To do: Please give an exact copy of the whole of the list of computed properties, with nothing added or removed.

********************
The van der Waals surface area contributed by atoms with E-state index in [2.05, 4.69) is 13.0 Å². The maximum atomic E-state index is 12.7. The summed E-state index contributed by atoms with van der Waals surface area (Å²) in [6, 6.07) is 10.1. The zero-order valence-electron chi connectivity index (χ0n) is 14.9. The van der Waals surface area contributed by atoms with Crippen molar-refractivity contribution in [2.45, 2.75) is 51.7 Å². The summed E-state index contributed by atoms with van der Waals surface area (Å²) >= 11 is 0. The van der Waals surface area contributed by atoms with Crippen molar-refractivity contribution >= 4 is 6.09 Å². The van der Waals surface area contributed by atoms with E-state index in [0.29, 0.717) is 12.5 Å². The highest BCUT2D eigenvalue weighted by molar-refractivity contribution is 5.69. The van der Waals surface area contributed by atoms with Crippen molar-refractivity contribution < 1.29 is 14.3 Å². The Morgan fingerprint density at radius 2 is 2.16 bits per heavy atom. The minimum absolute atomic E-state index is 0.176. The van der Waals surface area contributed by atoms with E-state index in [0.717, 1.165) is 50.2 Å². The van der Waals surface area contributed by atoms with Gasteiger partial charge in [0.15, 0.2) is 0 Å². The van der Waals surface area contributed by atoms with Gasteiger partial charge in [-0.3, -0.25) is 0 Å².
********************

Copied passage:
The van der Waals surface area contributed by atoms with E-state index in [2.05, 4.69) is 13.0 Å². The maximum atomic E-state index is 12.7. The summed E-state index contributed by atoms with van der Waals surface area (Å²) in [6, 6.07) is 10.1. The zero-order valence-electron chi connectivity index (χ0n) is 14.9. The van der Waals surface area contributed by atoms with Crippen molar-refractivity contribution in [2.45, 2.75) is 51.7 Å². The summed E-state index contributed by atoms with van der Waals surface area (Å²) >= 11 is 0. The van der Waals surface area contributed by atoms with Crippen molar-refractivity contribution >= 4 is 6.09 Å². The van der Waals surface area contributed by atoms with E-state index in [0.29, 0.717) is 12.5 Å². The highest BCUT2D eigenvalue weighted by molar-refractivity contribution is 5.69. The van der Waals surface area contributed by atoms with Crippen molar-refractivity contribution < 1.29 is 14.3 Å². The Morgan fingerprint density at radius 2 is 2.16 bits per heavy atom. The minimum absolute atomic E-state index is 0.176. The van der Waals surface area contributed by atoms with E-state index in [0.717, 1.165) is 50.2 Å². The van der Waals surface area contributed by atoms with Gasteiger partial charge in [0.15, 0.2) is 0 Å². The van der Waals surface area contributed by atoms with Gasteiger partial charge in [-0.3, -0.25) is 0 Å².